architecture blog

The Prefab Home - Manufacturing Required?

Posted by Derek Leavitt on Thu, Jul 17, 2008 @ 18:07 PM

Karrie Jacobs, one of my favorite architectural writers, has once again called out prefab housing for what it currently is, "building inside." As she argues in this Article from Metropolis Magazine, Architects thus far have approached prefab housing with an architect's mentality when it really requires an industrial designers approach.

Although prefab housing has started to gain a small niche, discussion and theoretical projects still far outweigh concrete examples. Even the current "models" on the market are primarily just pieces of homes built in a factory, trucked to the site and assembled over a standard foundation system. These homes are not truly manufactured. The level of efficiency and cost savings that is the goal of prefab housing will not be achieved until the entire approach becomes more like that of an automobile assembly line. So, as Karrie Jacobs suggests, are architects the right ones to be solving the problem of prefab construction?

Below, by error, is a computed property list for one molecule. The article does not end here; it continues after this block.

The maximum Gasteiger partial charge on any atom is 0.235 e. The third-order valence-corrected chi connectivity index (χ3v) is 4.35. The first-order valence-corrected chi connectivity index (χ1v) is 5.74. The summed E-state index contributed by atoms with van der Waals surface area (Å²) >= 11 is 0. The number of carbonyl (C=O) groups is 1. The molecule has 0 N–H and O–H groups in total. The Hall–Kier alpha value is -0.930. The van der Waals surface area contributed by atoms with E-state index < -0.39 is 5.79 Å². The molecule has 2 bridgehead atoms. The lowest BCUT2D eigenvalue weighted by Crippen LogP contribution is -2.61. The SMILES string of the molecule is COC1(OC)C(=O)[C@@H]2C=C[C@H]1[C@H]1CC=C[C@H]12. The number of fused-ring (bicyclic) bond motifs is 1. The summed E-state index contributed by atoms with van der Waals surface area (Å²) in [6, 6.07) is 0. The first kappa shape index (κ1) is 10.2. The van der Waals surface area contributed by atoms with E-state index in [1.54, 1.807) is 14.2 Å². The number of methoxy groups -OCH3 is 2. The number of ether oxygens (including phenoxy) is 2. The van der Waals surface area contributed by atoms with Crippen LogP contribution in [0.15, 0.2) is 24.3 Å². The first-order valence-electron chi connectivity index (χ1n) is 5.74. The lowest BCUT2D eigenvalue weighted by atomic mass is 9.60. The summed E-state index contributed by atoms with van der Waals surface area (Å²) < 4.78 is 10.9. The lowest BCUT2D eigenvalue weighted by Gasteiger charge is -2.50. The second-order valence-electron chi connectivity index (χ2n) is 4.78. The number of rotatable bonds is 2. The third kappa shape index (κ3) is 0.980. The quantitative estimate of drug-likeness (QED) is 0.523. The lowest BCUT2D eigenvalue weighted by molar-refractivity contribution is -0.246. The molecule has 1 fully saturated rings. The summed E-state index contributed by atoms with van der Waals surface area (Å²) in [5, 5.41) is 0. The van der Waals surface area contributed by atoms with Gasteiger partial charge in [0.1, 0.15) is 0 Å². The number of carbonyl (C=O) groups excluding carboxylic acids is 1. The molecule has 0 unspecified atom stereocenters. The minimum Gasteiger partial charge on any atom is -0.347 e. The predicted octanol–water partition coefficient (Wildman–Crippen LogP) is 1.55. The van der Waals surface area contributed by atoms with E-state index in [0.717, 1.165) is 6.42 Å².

Tags: Residential, Prefab

The Promise of Prefab?

Posted by Derek Leavitt on Fri, Jan 25, 2008 @ 07:01 AM

For all the hype of the Modern Prefab home these days, there still remains one clear problem: PRICE. The real promise behind prefab has yet to surface - "an affordable alternative to site built."

For all the positives that prefab claims to have: efficiency, speed, quality; the facts are clear, the price of prefab is often more than standard on-site construction. I'm not saying that this will always be the case, but for now, the cost savings are hard to see. This is especially the case in places like Los Angeles where the permitting process can be complex and labor costs are high. So, without naming names, here are some recent per square foot (construction only) prices of some prefab home makers:

Prefab Company A: $400/ sq. ft.

Prefab Company B: $300/ sq. ft.

Prefab Company C: $250/ sq. ft.

Prefab Company D: $275/ sq. ft.

Not exactly affordable numbers, especially considering that these homes are often full of compromises in order to be factory built - primarily size and room proportions. In the current Los Angeles construction market, a more affordable goal for modern building would be in the $150-$200 range.

At Modative, one of our primary goals is to reduce the cost of modern construction. This is a difficult and ongoing process that so far it has not lead us in the direction of prefab. So as some of our projects progress, we will see if this range can be accomplished.

Tags: Residential, Prefab